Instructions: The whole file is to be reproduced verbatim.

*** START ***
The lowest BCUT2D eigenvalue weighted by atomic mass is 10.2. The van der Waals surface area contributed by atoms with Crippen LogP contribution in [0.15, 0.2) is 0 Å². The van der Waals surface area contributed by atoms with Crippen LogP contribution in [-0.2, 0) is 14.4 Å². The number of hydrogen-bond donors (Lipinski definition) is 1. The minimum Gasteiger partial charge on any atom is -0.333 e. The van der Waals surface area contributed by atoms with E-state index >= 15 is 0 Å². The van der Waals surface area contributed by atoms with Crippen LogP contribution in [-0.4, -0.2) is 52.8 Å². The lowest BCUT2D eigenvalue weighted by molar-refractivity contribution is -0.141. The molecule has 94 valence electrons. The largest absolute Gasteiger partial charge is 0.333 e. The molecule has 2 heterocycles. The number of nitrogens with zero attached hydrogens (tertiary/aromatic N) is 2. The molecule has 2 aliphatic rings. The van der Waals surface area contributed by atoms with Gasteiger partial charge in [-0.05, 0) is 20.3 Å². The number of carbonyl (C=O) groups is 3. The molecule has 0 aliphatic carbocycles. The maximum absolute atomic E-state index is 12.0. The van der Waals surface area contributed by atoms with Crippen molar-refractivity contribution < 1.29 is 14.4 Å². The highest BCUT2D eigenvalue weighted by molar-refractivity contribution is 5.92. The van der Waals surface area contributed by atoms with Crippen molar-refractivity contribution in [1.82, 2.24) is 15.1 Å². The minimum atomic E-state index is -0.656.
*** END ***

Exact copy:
The lowest BCUT2D eigenvalue weighted by atomic mass is 10.2. The van der Waals surface area contributed by atoms with Crippen LogP contribution in [0.15, 0.2) is 0 Å². The van der Waals surface area contributed by atoms with Crippen LogP contribution in [-0.2, 0) is 14.4 Å². The number of hydrogen-bond donors (Lipinski definition) is 1. The minimum Gasteiger partial charge on any atom is -0.333 e. The van der Waals surface area contributed by atoms with E-state index >= 15 is 0 Å². The van der Waals surface area contributed by atoms with Crippen LogP contribution in [-0.4, -0.2) is 52.8 Å². The lowest BCUT2D eigenvalue weighted by molar-refractivity contribution is -0.141. The molecule has 94 valence electrons. The largest absolute Gasteiger partial charge is 0.333 e. The molecule has 2 heterocycles. The number of nitrogens with zero attached hydrogens (tertiary/aromatic N) is 2. The molecule has 2 aliphatic rings. The van der Waals surface area contributed by atoms with Gasteiger partial charge in [-0.05, 0) is 20.3 Å². The number of carbonyl (C=O) groups is 3. The molecule has 0 aliphatic carbocycles. The maximum absolute atomic E-state index is 12.0. The van der Waals surface area contributed by atoms with Crippen molar-refractivity contribution < 1.29 is 14.4 Å². The highest BCUT2D eigenvalue weighted by molar-refractivity contribution is 5.92. The van der Waals surface area contributed by atoms with Crippen molar-refractivity contribution in [1.82, 2.24) is 15.1 Å². The minimum atomic E-state index is -0.656.